Poller v. Columbia Broadcasting System, Inc.,
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368 U.S. 464 (1962)
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U.S. Supreme Court
Poller v. Columbia Broadcasting System, Inc., 368 U.S. 464 (1962)
Poller v. Columbia Broadcasting System, Inc.
Argued November 13-14, 1961
Decided February 19, 1962
368 U.S. 464
This action under § 4 of the Clayton Act to recover treble damages for losses allegedly resulting from violations of §§1 and 2 of the Sherman Act was brought by petitioner, who is the assignee of a dissolved corporation which formerly owned and operated WCAN, an ultra high frequency (UHF) television broadcasting station in Milwaukee, which was affiliated with the Columbia Broadcasting System (CBS) network. He alleged that, pursuant to a conspiracy to restrain and monopolize trade in the television broadcasting business, CBS purchased WOKY, a competing UHF station in Milwaukee, cancelled WCAN's network affiliation, thereby forced petitioner to sell WCAN to CBS at much less than its true value, and eliminated him from the broadcasting business in Milwaukee. He also alleged that a purpose of the conspiracy was to eliminate UHF broadcasting in Milwaukee and possibly throughout the United States. On the basis of pleadings, affidavits, depositions and interrogatories filed in the case, the District Court granted respondents' motion for a summary judgment on the ground that the injury suffered by petitioner was damnum absque injuria, since CBS had a right to purchase WOKY, subject to approval by the Federal Communications Commission, and to cancel its affiliation contract with WCAN.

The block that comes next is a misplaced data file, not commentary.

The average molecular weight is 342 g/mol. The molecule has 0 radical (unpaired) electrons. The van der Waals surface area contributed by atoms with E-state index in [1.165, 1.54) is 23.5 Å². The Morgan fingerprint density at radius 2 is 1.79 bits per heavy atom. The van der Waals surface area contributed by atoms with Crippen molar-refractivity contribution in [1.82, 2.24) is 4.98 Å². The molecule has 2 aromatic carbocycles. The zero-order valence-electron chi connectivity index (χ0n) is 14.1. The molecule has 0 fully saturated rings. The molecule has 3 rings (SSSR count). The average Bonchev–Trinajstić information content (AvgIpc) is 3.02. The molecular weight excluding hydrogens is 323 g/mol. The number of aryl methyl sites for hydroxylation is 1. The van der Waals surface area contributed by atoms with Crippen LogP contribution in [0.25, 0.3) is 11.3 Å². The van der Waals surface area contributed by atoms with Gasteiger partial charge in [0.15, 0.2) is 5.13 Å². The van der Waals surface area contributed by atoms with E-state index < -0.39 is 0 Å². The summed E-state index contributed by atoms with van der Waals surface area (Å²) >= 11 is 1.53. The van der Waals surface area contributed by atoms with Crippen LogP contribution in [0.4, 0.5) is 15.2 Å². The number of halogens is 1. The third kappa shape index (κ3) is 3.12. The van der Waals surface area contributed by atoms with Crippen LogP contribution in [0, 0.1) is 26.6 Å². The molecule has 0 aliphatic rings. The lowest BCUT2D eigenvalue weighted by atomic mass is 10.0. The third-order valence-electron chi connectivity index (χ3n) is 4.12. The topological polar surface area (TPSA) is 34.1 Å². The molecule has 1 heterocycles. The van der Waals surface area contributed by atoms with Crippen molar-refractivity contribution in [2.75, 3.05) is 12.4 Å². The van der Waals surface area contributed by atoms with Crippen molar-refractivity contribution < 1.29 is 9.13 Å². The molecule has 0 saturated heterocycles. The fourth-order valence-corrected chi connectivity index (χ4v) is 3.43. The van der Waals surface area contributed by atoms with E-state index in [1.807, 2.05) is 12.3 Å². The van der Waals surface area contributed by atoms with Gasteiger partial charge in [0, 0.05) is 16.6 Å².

Held: on this record, it cannot be said that "there is no genuine issue as to any material fact," within the meaning of Federal Rule of Civil Procedure 56(c), and the motion for summary judgment should not have been granted. Pp. 368 U. S. 465-474.
(a) If the cancellation of WCAN's network affiliation and the purchase of WOKY by CBS were part and parcel of unlawful conduct or agreement with others or were conceived in a purpose to unreasonably restrain trade, control a market, or monopolize, as alleged in the complaint, then such conduct might well violate the Sherman Act, and the record indicates that, on a trial, petitioner might be able to substantiate his claim of conspiracy. Pp. 368 U. S. 467-473.
(b) Summary procedures should be used sparingly in complex antitrust litigation where motive and intent play leading roles, the proof is largely in the hands of the alleged conspirators, and hostile witnesses thicken the plot. P. 368 U. S. 473.
(c) It cannot be said that no restraint of trade resulted from termination by CBS of its affiliation with WCAN because the public would still receive the same service from another source. Klor's v. Broadway-Hale Stores, 359 U. S. 207. P. 368 U. S. 473.
109 U.S. App.D.C. 170, 284 F. 2d 599, reversed.